"Sutton E. Griggs (1872-1933) was a significant African American social reformer, pastor, and prolific writer. His successful first novel, Imperium in Imperio (1899), addressed in a forceful way the plight of Black Americans in post-Reconstruction America.
Using Griggs's life story as a platform, Sutton E. Griggs and the Struggle against White Supremacy explores how conservative pragmatism shaped the dynamics of race relations and racial politics during the late nineteenth and early twentieth centuries. More precisely, the book examines the various intellectual tactics that Griggs developed to combat white supremacy.
Author Finnie D. Coleman shows that Griggs was a pivotal shaper of a racial uplift philosophy that bore little relationship to more melioristic attempts at racial reconciliation. Coleman explores how Griggs's family-particularly his father-influenced his political ideology. Coleman examines why and how Griggs toyed with militant and at times violent fictional responses to white supremacy when his background and temperament were profoundly conservative and peaceful. Ultimately, Griggs yielded to his father's brand of pragmatic conservatism, but not before he produced a number of works of fiction and nonfiction that pushed the boundaries of what were acceptable reactions to the racial status quo of his day.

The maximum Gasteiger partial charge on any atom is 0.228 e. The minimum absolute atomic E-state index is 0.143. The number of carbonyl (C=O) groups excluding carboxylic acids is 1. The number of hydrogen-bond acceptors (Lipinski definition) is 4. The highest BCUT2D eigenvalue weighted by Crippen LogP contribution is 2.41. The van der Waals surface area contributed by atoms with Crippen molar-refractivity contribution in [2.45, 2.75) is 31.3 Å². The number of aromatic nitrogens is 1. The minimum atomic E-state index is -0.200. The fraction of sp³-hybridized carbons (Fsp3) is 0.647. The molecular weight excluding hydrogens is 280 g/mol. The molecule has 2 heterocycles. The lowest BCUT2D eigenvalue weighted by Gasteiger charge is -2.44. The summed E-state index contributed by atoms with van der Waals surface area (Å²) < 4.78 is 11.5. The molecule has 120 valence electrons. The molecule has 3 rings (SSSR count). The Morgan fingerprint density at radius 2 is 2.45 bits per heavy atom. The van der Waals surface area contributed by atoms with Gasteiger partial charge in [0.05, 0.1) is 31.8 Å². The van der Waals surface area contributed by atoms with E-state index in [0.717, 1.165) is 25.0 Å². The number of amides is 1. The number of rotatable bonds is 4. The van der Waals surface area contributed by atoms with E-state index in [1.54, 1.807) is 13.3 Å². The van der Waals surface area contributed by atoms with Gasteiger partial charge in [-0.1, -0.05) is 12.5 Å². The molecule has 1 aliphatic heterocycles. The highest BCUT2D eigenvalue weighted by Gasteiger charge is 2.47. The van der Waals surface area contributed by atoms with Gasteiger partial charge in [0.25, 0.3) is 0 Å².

The author addresses other questions about Griggs's work: How did his fiction capture the generational differences between African Americans born in antebellum America and those who came of age at the end of the Gilded Age? Which rhetorical conventions proved effective against the ever-obdurate Jim Crow? Why have critical assessments of his works varied so greatly over the years? Most important, when compared with other writings of his day, why have his texts been so thoroughly marginalized?
This new volume adds to our understanding of Griggs's literary career and his role as one of the most widely read and selflessly dedicated intellectual leaders of his day."
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